by Plantagenet


It was very foolish of the Obama administration to encourage US power plants to shift to NG for power generation. And even more foolish for them to craft the Paris Accords in such a way that there are no limits on methane releases.

Now we've changed the whole US power producing infrastructure in such a way that the US is emitting huge amounts of methane, and goosing climate change into high gear.

Image
Cheers!

Re: The Methane Thread pt. 2

Unread postPosted: Sat 23 Jun 2018, 12:35:29
by rockdoc123
the actual article has nothing to do with fracking. It is talking about methane emissions measured from facilities that would include all sorts of sourced hydrocarbons. Note that the article specifically says the difference between their measurements and the EPA (which were substantially lower) has to do with the fact in this study they happened to sample abnormal operational conditions (meaning it is not a continuous release). They also point out that such release is easily fixed given that ongoing normal release from facilities and operations is much lower.

Alvarez, R. et al, 2018. Assessment of methane emissions from the US oil and gas supply chain. Science, 21, DOI: 10.1126/science.aar7204

Re: The Methane Thread pt. 2

Unread postPosted: Sat 23 Jun 2018, 13:05:09
by Plantagenet
Its clear that increased use of NG is associated with increased leakage of methane to the atmosphere. Some of these leaks are associated with fracking, some with processing, some with transport, and some with energy production.

One study in Utah estimated 6-12% of the methane produced from fracked wells there eventually leaked into the atmosphere (A. Karion et al., Geophys. Res. Lett. 40, 4393 (2013). Thats a HUGE amount of leakage.

Hopefully its not that bad everywhere, but there is a real problem there.

Cheers!

Re: The Methane Thread pt. 2

Unread postPosted: Sat 23 Jun 2018, 15:31:53
by M_B_S
Plantagenet wrote:Its clear that increased use of NG is associated with increased leakage of methane to the atmosphere. Some of these leaks are associated with fracking, some with processing, some with transport, and some with energy production.

One study in Utah estimated 6-12% of the methane produced from fracked wells there eventually leaked into the atmosphere (A. Karion et al., Geophys. Res. Lett. 40, 4393 (2013). Thats a HUGE amount of leakage.

Hopefully its not that bad everywhere, but there is a real problem there.

Cheers!

**************************

There is indeed a big problem : The sattelite methan readings over US and RUS and CAN are fearfull.... here 2016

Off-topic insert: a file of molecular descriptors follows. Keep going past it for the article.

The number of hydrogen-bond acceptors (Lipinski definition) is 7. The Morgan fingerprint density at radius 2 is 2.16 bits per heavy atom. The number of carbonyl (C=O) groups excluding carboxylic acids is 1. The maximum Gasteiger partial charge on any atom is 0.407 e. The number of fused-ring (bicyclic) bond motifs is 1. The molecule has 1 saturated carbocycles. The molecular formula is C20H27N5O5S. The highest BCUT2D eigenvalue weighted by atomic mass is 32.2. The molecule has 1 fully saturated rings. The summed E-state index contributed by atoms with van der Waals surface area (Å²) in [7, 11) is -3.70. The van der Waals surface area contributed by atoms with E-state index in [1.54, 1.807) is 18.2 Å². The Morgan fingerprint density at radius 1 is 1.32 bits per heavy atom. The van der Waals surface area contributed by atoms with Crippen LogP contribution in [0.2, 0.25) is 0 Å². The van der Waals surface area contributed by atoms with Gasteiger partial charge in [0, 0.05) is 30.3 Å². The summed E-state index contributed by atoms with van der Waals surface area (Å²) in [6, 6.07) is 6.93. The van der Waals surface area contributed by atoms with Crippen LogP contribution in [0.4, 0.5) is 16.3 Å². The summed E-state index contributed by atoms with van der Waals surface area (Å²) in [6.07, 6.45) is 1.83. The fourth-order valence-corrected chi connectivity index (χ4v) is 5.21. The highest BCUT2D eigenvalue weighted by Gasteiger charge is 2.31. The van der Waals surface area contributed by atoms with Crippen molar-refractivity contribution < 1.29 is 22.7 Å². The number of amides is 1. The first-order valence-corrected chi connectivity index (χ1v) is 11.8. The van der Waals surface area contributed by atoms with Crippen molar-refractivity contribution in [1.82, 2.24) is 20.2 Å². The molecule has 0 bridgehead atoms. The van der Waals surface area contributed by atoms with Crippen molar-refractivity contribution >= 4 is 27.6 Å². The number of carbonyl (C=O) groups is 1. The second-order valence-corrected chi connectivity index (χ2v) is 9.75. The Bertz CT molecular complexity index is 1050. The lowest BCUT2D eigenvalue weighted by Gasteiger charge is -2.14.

Image

=> 2017 C

Image

Re: The Methane Thread pt. 2

Unread postPosted: Sat 23 Jun 2018, 18:31:48
by rockdoc123
Its clear that increased use of NG is associated with increased leakage of methane to the atmosphere.


The EIA reports that methane emissions in the various oil and gas basins dropped significantly between 2011 and 2016. As an example in the Anadarko basin emissions dropped from 9.1 mmt to 6 mmt and in the San Juan Basin emissions dropped from 8.6 mmt to 4.6 mmt

And there is some critical review of the above mentioned paper which was published by a group calling itself the Energy Defense Fund.

http://eidclimate.org/five-things-know-about-new-edf-methane-study/

the criticisms are outlined as follows:

#1. Exclusive Use of Facility-Scale Study Data Goes Against National Academy of Sciences’ Recommendations and Likely Exaggerates Emissions
(EDF in this study did not combine bottom up and top down measurements as is recommended, they did so in the past and recovered much lower numbers)
#2. Lack of Industry Collaboration Goes Against National Academy of Sciences’ Recommendations (EDF admits some of the studies done were not truly random and industry was not involved which flies in the face of recommendations)
#3. “Alternative” Emissions Estimate That Is In Line With EPA Greenhouse Gas Inventory (And Past EDF Research) Is Not Included In Repor
(This “alternative” estimate finds the national methane leakage rate is 1.4 percent, which (not surprisingly) not only aligns with past EDF studies, but also the EPA Greenhouse Gas Inventory.)
#5. Despite EDF’s Alarmist Characterizations, Natural Gas’ Climate Benefits Remain Clear
(need to have greater than 4% of natural gas in US emitted as methane in the short term and 8% long term before coal outweighs the benefit of natural gas)

Re: The Methane Thread pt. 2

Unread postPosted: Sat 23 Jun 2018, 19:17:31
by Plantagenet
rockdoc123 wrote: the Energy Defense Fund....


There is no such thing as the "Energy Defense Fund." :lol:

I googled on it and got only 4 hits....none of which were right. Then I clicked through your link to the original study and it appears you have made a typo. The scientists who authored the study list their actual affiliation as the ENVIRONMENTAL Defense Fund.

Gosh. So you made a typo. Don't worry about it though---its perfectly OK with me. As I explained to you in another thread, people make typos all the time. Its no big deal unless some loon goes berserk and starts ranting on and on for days about it, and neither of us is at all likely to do that, are we?

Cheers and have a great day! :lol: :lol: :) :P 8)

Re: The Methane Thread pt. 2

Unread postPosted: Sun 24 Jun 2018, 10:51:56
by rockdoc123
As I explained to you in another thread, people make typos all the time. Its no big deal unless some loon goes berserk and starts ranting on and on for days about it, and neither of us is at all likely to do that, are we?


there is a difference between a typo and a very obvious math mistake made not once but twice and then emphasized with all sorts of self-praise extolling how you were right. Again you haven't fooled anybody...please stop.

Whatever agency wrote the paper it is clear that there are some issues with their latest approach as I outlined above.

Re: The Methane Thread pt. 2

Unread postPosted: Sat 07 Jul 2018, 12:38:24
by M_B_S
Image

Image

Image

2800 ppb CH4

=> :!:



Edge of Extinction: Methane - Ticking Time Bomb


https://www.youtube.com/watch?v=izVDfOVNdn8